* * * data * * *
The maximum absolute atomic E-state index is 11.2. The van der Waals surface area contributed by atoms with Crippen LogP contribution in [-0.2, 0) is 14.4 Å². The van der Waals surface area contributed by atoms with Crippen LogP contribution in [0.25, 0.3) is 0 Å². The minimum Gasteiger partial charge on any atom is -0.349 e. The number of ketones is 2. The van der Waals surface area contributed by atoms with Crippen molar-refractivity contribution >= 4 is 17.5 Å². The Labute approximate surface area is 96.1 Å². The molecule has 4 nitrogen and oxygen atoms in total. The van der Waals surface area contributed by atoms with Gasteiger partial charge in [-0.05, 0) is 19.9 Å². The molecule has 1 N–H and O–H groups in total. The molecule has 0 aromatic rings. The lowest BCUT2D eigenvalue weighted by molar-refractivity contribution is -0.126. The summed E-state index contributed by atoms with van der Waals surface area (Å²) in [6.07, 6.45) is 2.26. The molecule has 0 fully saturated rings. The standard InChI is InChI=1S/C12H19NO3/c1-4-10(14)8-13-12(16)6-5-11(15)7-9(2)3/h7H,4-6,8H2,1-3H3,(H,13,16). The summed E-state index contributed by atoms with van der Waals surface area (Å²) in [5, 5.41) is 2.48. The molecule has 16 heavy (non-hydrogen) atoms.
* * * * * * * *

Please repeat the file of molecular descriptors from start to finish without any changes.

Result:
The maximum absolute atomic E-state index is 11.2. The van der Waals surface area contributed by atoms with Crippen LogP contribution in [-0.2, 0) is 14.4 Å². The van der Waals surface area contributed by atoms with Crippen LogP contribution in [0.25, 0.3) is 0 Å². The minimum Gasteiger partial charge on any atom is -0.349 e. The number of ketones is 2. The van der Waals surface area contributed by atoms with Crippen molar-refractivity contribution >= 4 is 17.5 Å². The Labute approximate surface area is 96.1 Å². The molecule has 4 nitrogen and oxygen atoms in total. The van der Waals surface area contributed by atoms with Gasteiger partial charge in [-0.05, 0) is 19.9 Å². The molecule has 1 N–H and O–H groups in total. The molecule has 0 aromatic rings. The lowest BCUT2D eigenvalue weighted by molar-refractivity contribution is -0.126. The summed E-state index contributed by atoms with van der Waals surface area (Å²) in [6.07, 6.45) is 2.26. The molecule has 0 fully saturated rings. The standard InChI is InChI=1S/C12H19NO3/c1-4-10(14)8-13-12(16)6-5-11(15)7-9(2)3/h7H,4-6,8H2,1-3H3,(H,13,16). The summed E-state index contributed by atoms with van der Waals surface area (Å²) in [5, 5.41) is 2.48. The molecule has 16 heavy (non-hydrogen) atoms.